Foreign media digest 13-14 October 2014

“Because of” the clashes outside the Ukrainian parliament, analytics from NSDC point out they attention of Western media towards Ukraine has arisen. вага західних медіа до України знову зросла, звертають увагу аналітики Lots of articles about the protest near the Verkhovna Rada underlined it wasn’t similar to Maidan protest as it did not have political demands. Meanwhile, the information about the protests in the western media (especially in European) eclipsed the information that the parliament had adopted laws on anticorruption reforms.

Another Ukraine’s topics in foreign newspapers:

– confirming general Stepan Poltorak as a defence minister (media writes, quoting NSDC analysts, about the full support of the general from the parliament)

– Putin-Poroshenko talks in Milan. Key points: a) Kyiv may be proposed to lose some territories in favor of a compromise; b) Putin is not ready to accept a compromise – “Economic growth is not a priority for Mr.Putin,” economist Guryev explains. “If Putin is to choose between the growth and the Crimea, he’ll choose the Crimes.”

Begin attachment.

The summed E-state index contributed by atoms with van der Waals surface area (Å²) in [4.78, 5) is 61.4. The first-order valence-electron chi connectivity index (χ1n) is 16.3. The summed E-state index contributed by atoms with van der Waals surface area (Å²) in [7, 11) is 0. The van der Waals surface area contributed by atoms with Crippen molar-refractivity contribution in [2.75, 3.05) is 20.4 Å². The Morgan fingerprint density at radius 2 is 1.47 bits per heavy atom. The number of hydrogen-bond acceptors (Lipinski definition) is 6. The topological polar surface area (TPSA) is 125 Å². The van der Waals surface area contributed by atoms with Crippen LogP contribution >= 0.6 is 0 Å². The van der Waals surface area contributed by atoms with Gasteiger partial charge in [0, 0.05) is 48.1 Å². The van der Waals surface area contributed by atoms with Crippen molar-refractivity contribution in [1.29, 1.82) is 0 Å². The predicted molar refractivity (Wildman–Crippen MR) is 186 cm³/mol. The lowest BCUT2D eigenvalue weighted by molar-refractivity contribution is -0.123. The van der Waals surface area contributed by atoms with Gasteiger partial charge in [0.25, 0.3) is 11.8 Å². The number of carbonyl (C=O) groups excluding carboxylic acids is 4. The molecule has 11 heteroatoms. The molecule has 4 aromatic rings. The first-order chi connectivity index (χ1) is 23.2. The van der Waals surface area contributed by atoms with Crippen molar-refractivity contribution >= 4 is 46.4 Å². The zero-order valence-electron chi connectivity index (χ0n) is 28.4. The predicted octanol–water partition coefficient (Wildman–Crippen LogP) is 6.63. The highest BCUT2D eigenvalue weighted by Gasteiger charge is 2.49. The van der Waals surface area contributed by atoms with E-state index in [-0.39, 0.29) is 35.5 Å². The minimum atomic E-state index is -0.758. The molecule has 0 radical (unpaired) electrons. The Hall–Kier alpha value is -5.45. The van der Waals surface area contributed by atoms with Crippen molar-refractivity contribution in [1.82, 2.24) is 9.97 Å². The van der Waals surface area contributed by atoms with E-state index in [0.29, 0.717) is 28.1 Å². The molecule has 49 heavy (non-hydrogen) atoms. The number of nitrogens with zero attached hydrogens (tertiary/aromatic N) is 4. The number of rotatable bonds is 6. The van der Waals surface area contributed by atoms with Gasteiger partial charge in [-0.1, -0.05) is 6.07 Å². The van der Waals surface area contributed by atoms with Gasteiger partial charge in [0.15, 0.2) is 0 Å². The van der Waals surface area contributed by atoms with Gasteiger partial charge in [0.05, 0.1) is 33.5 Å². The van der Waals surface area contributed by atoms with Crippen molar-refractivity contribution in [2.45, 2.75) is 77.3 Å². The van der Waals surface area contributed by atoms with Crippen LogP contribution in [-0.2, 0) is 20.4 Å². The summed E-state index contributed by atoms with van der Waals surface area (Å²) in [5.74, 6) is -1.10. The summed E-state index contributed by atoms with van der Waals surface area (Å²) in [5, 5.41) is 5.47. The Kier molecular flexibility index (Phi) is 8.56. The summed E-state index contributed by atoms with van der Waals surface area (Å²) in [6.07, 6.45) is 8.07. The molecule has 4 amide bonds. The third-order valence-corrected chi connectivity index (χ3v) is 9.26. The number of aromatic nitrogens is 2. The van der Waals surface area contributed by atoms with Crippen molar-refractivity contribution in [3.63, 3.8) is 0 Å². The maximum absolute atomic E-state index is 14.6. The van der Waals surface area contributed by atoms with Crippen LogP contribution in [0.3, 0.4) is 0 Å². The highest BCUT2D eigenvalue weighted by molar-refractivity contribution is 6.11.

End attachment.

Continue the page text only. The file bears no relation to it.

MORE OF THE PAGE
– Poroshenko’s request of a €2 billion loan package from EU


Thousands of protestors called for adopting the law on recognition of the Ukrainian Insurgent Army. When the law wasn’t passed, the clashes erupted near the building of the Verkhovna Rada.

The Guardian, Sky News, Reuters:

In the morning the parliament confirmed Stepan Poltorak, a former National Guard chief, as the country’s new defence minister instead of Valeriy Heletey. Moreover, the parliament adopted a series of important laws on prosecution, the principles of state anticorruption policy. Deputies also voted for presidential law on creating an “anticorruption bureau”. On Tuesday, the Verkhovna Rada adopted the law on determining ultimate beneficiaries. Also, the parliament adopted the law on preventing corruption.


Ukraine and Russia took steps to reduce tensions in this country’s embattled eastern regions as their presidents prepared to meet this week. Officials described most of the fighting as wrangling over boundaries that could become permanent if a cease-fire takes hold. Kiev denies it will make any agreements that involve territorial concession or exchanges with separatists. But senior officials say talks have, in fact, drawn up such contingencies, and that Kiev may abandon or swap some territories with separatists to reach a peace agreement.

The Wall Street Journal

Italy will be a moderator at Putin-Poroshenko talks.

Corriere della Sera:

Italian President Giorgio Napolitano will hold separate talks with Ukrainian and Russian president at the summit in Milan to search the way out of the Ukrainian-Russian crisis, the correspondent of Corriere della Sera writes.